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The City Is Diminished by Philanthropic-Death-by-Merger

L.A.: As headquarters move out, giving and the connection to the community are lost, and we're all poorer for it.

March 16, 2000|JACK SHAKELY | Jack Shakely has been president of the California Community Foundation since 1980

Now that Los Angeles is officially assuming the title of America's District Office, with the imminent takeovers of the Los Angeles Times and Arco, it's time to pay our respects to the loser: local philanthropy.

Both Times Mirror and Arco consistently have been among the handful of philanthropic leaders over the decades. Programs like "The Los Angeles Times in the Classroom," and more recently, "Reading by 9," show what can be accomplished through leadership backed by grant dollars. Arco helped the California Community Foundation raise more than $10 million in a matter of months after the disastrous Central Library fire, and its community grant-making has become legend.

Both corporations will, of course, stress that the impending mergers will have no effect on their gifts, grants and dedication to the local nonprofit community, and they will mean it. History, however, has always proved such announcements to have little staying power. It really can't be helped. Captains of industry, not district managers, provide philanthropic leadership.

Unfortunately, Los Angeles has a long history of philanthropic-death-by-merger. When locally owned Getty Oil Co. was taken over in the mid-1980s by Houston-based Texaco, $1 million a year in Getty grant dollars to Los Angeles disappeared overnight. This is not about picking on Los Angeles, either. When San Francisco-based Chevron took over Pittsburgh-based Gulf Oil, Pittsburgh nonprofits lost $8 million over a period of a few years. Local philanthropic giants The Broadway, Security Pacific National Bank, First Interstate Bank and Bullock's are no more, and neither are their contributions.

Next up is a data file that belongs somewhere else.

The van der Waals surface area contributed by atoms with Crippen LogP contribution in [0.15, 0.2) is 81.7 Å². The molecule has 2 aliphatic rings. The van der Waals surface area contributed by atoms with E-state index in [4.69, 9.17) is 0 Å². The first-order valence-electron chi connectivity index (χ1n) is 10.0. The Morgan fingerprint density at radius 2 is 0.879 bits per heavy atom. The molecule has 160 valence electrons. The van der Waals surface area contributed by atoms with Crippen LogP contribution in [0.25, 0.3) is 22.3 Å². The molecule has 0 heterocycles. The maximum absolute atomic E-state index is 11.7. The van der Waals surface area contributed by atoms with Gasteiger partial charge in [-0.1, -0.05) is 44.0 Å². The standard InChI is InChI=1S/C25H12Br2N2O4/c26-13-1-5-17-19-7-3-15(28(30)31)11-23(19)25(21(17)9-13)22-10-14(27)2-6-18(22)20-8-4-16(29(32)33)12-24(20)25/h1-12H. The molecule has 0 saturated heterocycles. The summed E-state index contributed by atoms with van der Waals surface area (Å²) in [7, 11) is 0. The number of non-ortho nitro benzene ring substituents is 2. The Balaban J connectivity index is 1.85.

Even when corporations try very hard to maintain philanthropic effort, erosion is certain. Bank of America is a good corporate citizen, but when it took over Security Pacific, its philanthropic center moved from Hope Street to San Francisco, and its initial commitment to local charities, including the United Way, eventually slipped well below what the two banks had given separately. Now that the Bank of America Foundation has been removed to North Carolina, we're going to see another decline, regardless of how valiantly local B of A officials struggle to keep philanthropic share.

You can track all corporate giving in ever-widening concentric circles out of the headquarters office. Giving, at least big giving, is still a peer-to-peer, leader-to-leader activity. I once studied the giving of a large oil company and discovered that your chances of getting a grant from that company were 70 times greater if upper management was on your board than if it wasn't. Corporate chairmen don't join boards of nonprofit organizations thousands of miles from their homes.

In California especially, geography is our enemy: "Pushpin philanthropy" comes into play. Make one grant in Los Angeles, one in Oakland, one in Sacramento, put three pins in the map, and tell your boss you've got California covered. I was told by a Miami-based corporate-giving program officer that there was no hope for a grant in Hollywood "because we already made one in Long Beach."

So goodbye corporate leadership, so long chairmen and CEOs, executive committees and volunteer heads of building-fund drives. We're Middle Management by the Sea now, resigned to an era of philanthropy from afar. When we are told, "we gave at the office," that office is in Chicago, Charlotte or London.

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